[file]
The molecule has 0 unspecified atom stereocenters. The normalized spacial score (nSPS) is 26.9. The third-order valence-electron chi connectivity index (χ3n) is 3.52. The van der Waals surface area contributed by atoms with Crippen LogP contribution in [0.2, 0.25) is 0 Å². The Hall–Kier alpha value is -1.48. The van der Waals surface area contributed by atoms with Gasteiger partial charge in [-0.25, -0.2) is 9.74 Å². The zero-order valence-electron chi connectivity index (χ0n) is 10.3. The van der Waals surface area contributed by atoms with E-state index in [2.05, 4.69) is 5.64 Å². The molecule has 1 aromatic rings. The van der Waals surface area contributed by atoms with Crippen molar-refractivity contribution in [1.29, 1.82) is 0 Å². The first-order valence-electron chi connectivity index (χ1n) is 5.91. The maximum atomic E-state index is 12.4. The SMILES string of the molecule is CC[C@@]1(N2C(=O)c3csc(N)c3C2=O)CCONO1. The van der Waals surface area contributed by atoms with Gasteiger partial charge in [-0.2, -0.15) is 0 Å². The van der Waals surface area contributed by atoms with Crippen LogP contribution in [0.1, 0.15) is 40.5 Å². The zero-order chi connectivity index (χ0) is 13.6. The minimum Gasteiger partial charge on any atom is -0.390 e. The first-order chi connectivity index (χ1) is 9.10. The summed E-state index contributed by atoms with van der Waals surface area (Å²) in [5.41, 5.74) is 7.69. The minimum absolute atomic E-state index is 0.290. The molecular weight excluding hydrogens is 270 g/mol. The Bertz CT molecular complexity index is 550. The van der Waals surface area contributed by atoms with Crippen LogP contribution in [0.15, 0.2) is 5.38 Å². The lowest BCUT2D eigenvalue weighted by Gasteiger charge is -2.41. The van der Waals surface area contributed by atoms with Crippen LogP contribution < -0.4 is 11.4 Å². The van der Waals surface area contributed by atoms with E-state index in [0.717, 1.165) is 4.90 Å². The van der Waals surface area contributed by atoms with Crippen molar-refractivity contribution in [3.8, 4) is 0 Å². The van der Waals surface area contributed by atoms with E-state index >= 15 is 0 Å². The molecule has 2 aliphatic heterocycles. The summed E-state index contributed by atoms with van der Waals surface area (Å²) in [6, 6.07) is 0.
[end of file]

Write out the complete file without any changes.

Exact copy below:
The molecule has 0 unspecified atom stereocenters. The normalized spacial score (nSPS) is 26.9. The third-order valence-electron chi connectivity index (χ3n) is 3.52. The van der Waals surface area contributed by atoms with Crippen LogP contribution in [0.2, 0.25) is 0 Å². The Hall–Kier alpha value is -1.48. The van der Waals surface area contributed by atoms with Gasteiger partial charge in [-0.25, -0.2) is 9.74 Å². The zero-order valence-electron chi connectivity index (χ0n) is 10.3. The van der Waals surface area contributed by atoms with E-state index in [2.05, 4.69) is 5.64 Å². The molecule has 1 aromatic rings. The van der Waals surface area contributed by atoms with Crippen molar-refractivity contribution in [1.29, 1.82) is 0 Å². The first-order valence-electron chi connectivity index (χ1n) is 5.91. The maximum atomic E-state index is 12.4. The SMILES string of the molecule is CC[C@@]1(N2C(=O)c3csc(N)c3C2=O)CCONO1. The van der Waals surface area contributed by atoms with Gasteiger partial charge in [-0.2, -0.15) is 0 Å². The van der Waals surface area contributed by atoms with Crippen LogP contribution in [0.1, 0.15) is 40.5 Å². The zero-order chi connectivity index (χ0) is 13.6. The minimum Gasteiger partial charge on any atom is -0.390 e. The first-order chi connectivity index (χ1) is 9.10. The summed E-state index contributed by atoms with van der Waals surface area (Å²) in [5.41, 5.74) is 7.69. The minimum absolute atomic E-state index is 0.290. The molecular weight excluding hydrogens is 270 g/mol. The Bertz CT molecular complexity index is 550. The van der Waals surface area contributed by atoms with Crippen LogP contribution in [0.15, 0.2) is 5.38 Å². The lowest BCUT2D eigenvalue weighted by Gasteiger charge is -2.41. The van der Waals surface area contributed by atoms with Crippen LogP contribution < -0.4 is 11.4 Å². The van der Waals surface area contributed by atoms with E-state index in [0.717, 1.165) is 4.90 Å². The van der Waals surface area contributed by atoms with Crippen molar-refractivity contribution in [3.8, 4) is 0 Å². The van der Waals surface area contributed by atoms with E-state index >= 15 is 0 Å². The molecule has 2 aliphatic heterocycles. The summed E-state index contributed by atoms with van der Waals surface area (Å²) in [6, 6.07) is 0.